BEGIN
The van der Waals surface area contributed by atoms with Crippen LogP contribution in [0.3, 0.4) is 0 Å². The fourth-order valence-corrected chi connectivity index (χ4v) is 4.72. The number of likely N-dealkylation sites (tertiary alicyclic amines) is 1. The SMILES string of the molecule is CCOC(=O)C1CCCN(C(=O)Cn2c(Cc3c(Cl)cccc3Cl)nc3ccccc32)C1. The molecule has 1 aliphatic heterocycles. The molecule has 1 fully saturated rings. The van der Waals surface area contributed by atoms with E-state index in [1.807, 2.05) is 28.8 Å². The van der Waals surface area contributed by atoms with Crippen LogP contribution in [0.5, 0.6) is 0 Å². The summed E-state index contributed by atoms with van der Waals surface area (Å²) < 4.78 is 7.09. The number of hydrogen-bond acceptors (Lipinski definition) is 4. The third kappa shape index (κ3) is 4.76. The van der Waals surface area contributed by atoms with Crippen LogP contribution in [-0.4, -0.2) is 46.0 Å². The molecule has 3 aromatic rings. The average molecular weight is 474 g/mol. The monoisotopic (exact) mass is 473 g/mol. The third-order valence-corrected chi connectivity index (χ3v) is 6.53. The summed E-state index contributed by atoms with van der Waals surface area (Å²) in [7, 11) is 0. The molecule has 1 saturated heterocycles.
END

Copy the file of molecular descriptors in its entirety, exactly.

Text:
The van der Waals surface area contributed by atoms with Crippen LogP contribution in [0.3, 0.4) is 0 Å². The fourth-order valence-corrected chi connectivity index (χ4v) is 4.72. The number of likely N-dealkylation sites (tertiary alicyclic amines) is 1. The SMILES string of the molecule is CCOC(=O)C1CCCN(C(=O)Cn2c(Cc3c(Cl)cccc3Cl)nc3ccccc32)C1. The molecule has 1 aliphatic heterocycles. The molecule has 1 fully saturated rings. The van der Waals surface area contributed by atoms with E-state index in [1.807, 2.05) is 28.8 Å². The van der Waals surface area contributed by atoms with Crippen LogP contribution in [0.5, 0.6) is 0 Å². The summed E-state index contributed by atoms with van der Waals surface area (Å²) < 4.78 is 7.09. The number of hydrogen-bond acceptors (Lipinski definition) is 4. The third kappa shape index (κ3) is 4.76. The van der Waals surface area contributed by atoms with Crippen LogP contribution in [-0.4, -0.2) is 46.0 Å². The molecule has 3 aromatic rings. The average molecular weight is 474 g/mol. The monoisotopic (exact) mass is 473 g/mol. The third-order valence-corrected chi connectivity index (χ3v) is 6.53. The summed E-state index contributed by atoms with van der Waals surface area (Å²) in [7, 11) is 0. The molecule has 1 saturated heterocycles.